On the one hand, you hope he’s got a good copy of the original cast recording of “Man of La Mancha,” with the late Richard Kiley singing the importance of dreaming the impossible dream. On the other hand, you hope it’s not an impossible situation at all.
Mathematics Professor Lorenzo Sadun declared his candidacy for the Texas State Board of Education seat representing District 10. He’ll be running against incumbent Cynthia Dunbar in a district that has a history of electing people with little or no education background and a commitment to scorched Earth conservative policies — if Dunbar chooses to run again. Dunbar has not announced her intentions.
Sadun is professor of mathematics at the University of Texas, in Austin.
Mathematics Prof. Lorenzo Sadun, University of Texas - Daily Texan photo by Mike Paschal
In the 2006 election, there was no Democratic nominee. Dunbar ran against a Libertarian and won approximately 70 percent of the vote. The 2010 primary election is scheduled for March, and Sadun declared last week that he will seek the Democratic nomination.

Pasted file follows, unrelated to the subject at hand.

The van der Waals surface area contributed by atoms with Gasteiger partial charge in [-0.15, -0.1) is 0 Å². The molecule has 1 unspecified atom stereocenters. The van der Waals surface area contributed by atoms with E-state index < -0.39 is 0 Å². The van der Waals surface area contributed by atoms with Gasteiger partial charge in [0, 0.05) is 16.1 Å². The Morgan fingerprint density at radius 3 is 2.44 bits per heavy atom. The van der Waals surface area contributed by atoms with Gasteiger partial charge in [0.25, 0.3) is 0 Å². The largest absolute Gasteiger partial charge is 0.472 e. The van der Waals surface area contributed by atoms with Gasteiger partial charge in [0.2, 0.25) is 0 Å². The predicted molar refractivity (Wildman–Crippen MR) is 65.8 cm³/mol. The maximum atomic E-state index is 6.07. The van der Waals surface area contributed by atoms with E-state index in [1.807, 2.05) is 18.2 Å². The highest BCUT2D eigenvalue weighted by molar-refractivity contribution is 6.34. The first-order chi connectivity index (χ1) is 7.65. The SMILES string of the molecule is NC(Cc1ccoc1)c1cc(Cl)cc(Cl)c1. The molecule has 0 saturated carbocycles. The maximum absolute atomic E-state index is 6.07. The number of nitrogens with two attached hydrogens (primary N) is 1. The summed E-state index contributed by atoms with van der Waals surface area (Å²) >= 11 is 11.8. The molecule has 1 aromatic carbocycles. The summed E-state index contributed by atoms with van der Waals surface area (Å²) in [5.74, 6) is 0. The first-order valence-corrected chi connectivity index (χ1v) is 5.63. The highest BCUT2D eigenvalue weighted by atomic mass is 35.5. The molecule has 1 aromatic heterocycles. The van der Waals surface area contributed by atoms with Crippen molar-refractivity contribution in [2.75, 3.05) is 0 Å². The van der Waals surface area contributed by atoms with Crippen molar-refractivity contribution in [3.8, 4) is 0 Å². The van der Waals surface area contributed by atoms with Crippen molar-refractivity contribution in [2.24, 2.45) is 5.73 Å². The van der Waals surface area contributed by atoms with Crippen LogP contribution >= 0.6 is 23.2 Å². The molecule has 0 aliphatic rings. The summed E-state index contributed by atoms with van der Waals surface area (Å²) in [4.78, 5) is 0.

The Place 10 seat-holder may become very influential. With the board almost evenly split, a negative or positive vote can greatly affect educational policy and standards.
If Sadun is elected, he will be the only scientist on the board. He said that even though he may encounter opposition from members of the board, he will find a common ground with his colleagues and will pursue agreement without sacrificing the quality of education for Texas students.
“Despite my taking a fairly hard line, I am a conciliator,” Sadun said. “I have not met a person who knew so much I couldn’t teach them something, and I’ve never met someone who knew so little that they couldn’t teach me something.”
District 10 includes 14 counties surrounding Travis County to the east of the county, and the northern part of Travis County. Travis, home to the Texas state capital Austin and one of Texas’s five supercounties, was split in education board districts to limit the influence of its highly-educated, more liberal voter population.
District 10, Texas State Board of Education
Burnt Orange Report wrote that Dunbar will face opposition if she chooses to run again.
Events in District 10 offer a sign of hope that the era ended when apathy from candidates and voters allowe anti-public education forces to dominate the Texas State Board of Education. And if Sadun were to win, it would be the first time a working scientist was elected to SBOE.
Who knows? Sadun could succeed — but if he wins a seat on the SBOE, it’s not likely he’d sing that other song Richard Kiley made famous, “Stranger in Paradise.” He’s no stranger to quality education, and SBOE isn’t paradise.